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Killing the Messenger: How Microsoft Will Regain the Xbox One Narrative
The Xbox One has an image problem. Ever since a certain Microsoft employee spilled the beans about the Xbox One’s always-online function back in April, the company that Bill Gates founded has had trouble controlling all the nasty rumors being spread about their next-gen console. Things only got worse when the Xbox One was officially unveiled, as the televised press conference seemingly confirmed every negative aspect about the console like its online connectivity addiction and needing an all-seeing Kinect device to run. Microsoft certainly didn’t do themselves any favors afterwards by sending out one contradicting statement after another about the used games policy and later blaming the press for misrepresenting the facts.
With the recent clarification of the Xbox One’s policies on pre-owned games, it looks like Microsoft is doing everything they can to regain the narrative they’ve lost some time ago and shape it to anything unrelated to George Orwell’s 1984. Unfortunately, it looks like Microsoft is doing this by ignoring the ones who were only doing their jobs reporting every unpopular fact about the console: the gaming media.
Tomorrow, TV audiences everywhere will watch Spike’s E3 coverage of Microsoft’s (and EA’s) conference and nothing more. They’ll see many representatives from Microsoft display all the Xbox One games they promised, with applause either coming from the press or from Microsoft employees hidden in the back. What the TV and online audience won’t see from Microsoft’s E3 conference are any independent gaming journalist asking post-show questions or holding one-one-one interviews about the Xbox One, because Microsoft had them cancelled. While the TV personalities Microsoft hired are bound to score exclusive Xbox One information, the likelihood of them asking the hard-hitting questions that still need to be answered about the system are slim.
Burning questions like:
- How will people play Xbox One games if Xbox Live ever goes down for maintenance or suffer server problems?
- How will deployed military soldiers be able to play on Xbox One, when their online sources are so few?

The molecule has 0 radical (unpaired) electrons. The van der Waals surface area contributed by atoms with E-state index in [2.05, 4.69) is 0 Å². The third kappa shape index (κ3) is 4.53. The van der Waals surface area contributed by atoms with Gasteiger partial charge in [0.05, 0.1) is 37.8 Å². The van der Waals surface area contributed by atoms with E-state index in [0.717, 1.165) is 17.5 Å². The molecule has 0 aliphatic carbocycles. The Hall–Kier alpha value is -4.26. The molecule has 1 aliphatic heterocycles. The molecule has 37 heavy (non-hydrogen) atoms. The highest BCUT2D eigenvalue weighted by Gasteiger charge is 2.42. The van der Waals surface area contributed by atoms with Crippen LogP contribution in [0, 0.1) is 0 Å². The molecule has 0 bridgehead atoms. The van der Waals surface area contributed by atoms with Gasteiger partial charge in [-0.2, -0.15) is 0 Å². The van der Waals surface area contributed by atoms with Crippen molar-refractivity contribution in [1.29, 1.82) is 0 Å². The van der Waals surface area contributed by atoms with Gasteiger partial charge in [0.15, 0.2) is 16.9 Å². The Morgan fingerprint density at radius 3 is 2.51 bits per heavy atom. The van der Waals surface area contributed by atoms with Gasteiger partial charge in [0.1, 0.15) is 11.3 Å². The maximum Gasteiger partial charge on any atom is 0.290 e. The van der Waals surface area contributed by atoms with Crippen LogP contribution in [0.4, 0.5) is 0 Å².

- Will renting Xbox One games from GameFly or Redbox ever be possible?
- Will the servers registering every Xbox One game license to a user’s account be up and running when the next Microsoft console comes out?
- Are their limits to how much a publisher could charge for a used game activation fee, or how long they could block them?
While Microsoft deserves some recognition for ripping off the band aid of their used game policy as Sony slowly peels away at it, they need to apply further medication to the wound. With the success of the Xbox One possibly determining the way people play and buy video games for years to come, the press need answers on what the console will and won’t do to better inform their readers. Microsoft putting their fingers in their ears and going “la la la” to the gaming media only adds to their arrogant and anti-consumer image they recently developed. It also makes people believe in ugly rumors like the Xbox One being underclocked to avoid another Red Ring of Death, or Microsoft hiring users to post positive messages about the Xbox One.
If Microsoft wants to fix the Xbox One’s atrocious image, then they need to listen to consumers and deliver crystal clear information about their system. Shoving the press away during E3, the biggest gaming convention there is, will only result in Microsoft shooting themselves in the foot again. And with negative Xbox One articles, videos, and memes growing everyday, Microsoft doesn’t have any more toes to spare.